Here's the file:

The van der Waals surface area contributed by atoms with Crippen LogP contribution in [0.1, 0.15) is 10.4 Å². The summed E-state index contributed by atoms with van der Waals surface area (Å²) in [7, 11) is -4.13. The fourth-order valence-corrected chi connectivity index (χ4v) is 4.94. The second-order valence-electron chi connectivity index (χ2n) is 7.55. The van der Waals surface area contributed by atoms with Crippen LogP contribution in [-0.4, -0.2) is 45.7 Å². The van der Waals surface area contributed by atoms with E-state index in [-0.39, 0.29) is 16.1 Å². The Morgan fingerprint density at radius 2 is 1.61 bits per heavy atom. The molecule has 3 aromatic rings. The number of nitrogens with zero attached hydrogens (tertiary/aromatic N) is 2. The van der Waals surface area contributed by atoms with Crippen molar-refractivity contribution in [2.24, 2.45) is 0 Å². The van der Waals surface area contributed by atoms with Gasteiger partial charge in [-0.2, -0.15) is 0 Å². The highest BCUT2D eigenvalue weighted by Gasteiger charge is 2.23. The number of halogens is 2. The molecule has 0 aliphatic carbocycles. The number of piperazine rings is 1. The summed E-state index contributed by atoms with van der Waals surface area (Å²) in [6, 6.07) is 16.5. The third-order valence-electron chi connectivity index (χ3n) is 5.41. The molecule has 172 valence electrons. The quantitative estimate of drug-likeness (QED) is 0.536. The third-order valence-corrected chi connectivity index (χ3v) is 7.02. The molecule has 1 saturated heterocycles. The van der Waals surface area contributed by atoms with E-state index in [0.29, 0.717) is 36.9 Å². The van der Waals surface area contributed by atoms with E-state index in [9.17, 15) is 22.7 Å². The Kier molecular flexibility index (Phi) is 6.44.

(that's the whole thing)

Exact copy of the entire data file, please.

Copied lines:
The van der Waals surface area contributed by atoms with Crippen LogP contribution in [0.1, 0.15) is 10.4 Å². The summed E-state index contributed by atoms with van der Waals surface area (Å²) in [7, 11) is -4.13. The fourth-order valence-corrected chi connectivity index (χ4v) is 4.94. The second-order valence-electron chi connectivity index (χ2n) is 7.55. The van der Waals surface area contributed by atoms with Crippen LogP contribution in [-0.4, -0.2) is 45.7 Å². The van der Waals surface area contributed by atoms with E-state index in [-0.39, 0.29) is 16.1 Å². The Morgan fingerprint density at radius 2 is 1.61 bits per heavy atom. The molecule has 3 aromatic rings. The number of nitrogens with zero attached hydrogens (tertiary/aromatic N) is 2. The van der Waals surface area contributed by atoms with Crippen molar-refractivity contribution in [2.24, 2.45) is 0 Å². The van der Waals surface area contributed by atoms with Gasteiger partial charge in [-0.2, -0.15) is 0 Å². The highest BCUT2D eigenvalue weighted by Gasteiger charge is 2.23. The number of halogens is 2. The molecule has 0 aliphatic carbocycles. The number of piperazine rings is 1. The summed E-state index contributed by atoms with van der Waals surface area (Å²) in [6, 6.07) is 16.5. The third-order valence-electron chi connectivity index (χ3n) is 5.41. The molecule has 172 valence electrons. The quantitative estimate of drug-likeness (QED) is 0.536. The third-order valence-corrected chi connectivity index (χ3v) is 7.02. The molecule has 1 saturated heterocycles. The van der Waals surface area contributed by atoms with E-state index in [0.29, 0.717) is 36.9 Å². The van der Waals surface area contributed by atoms with E-state index in [9.17, 15) is 22.7 Å². The Kier molecular flexibility index (Phi) is 6.44.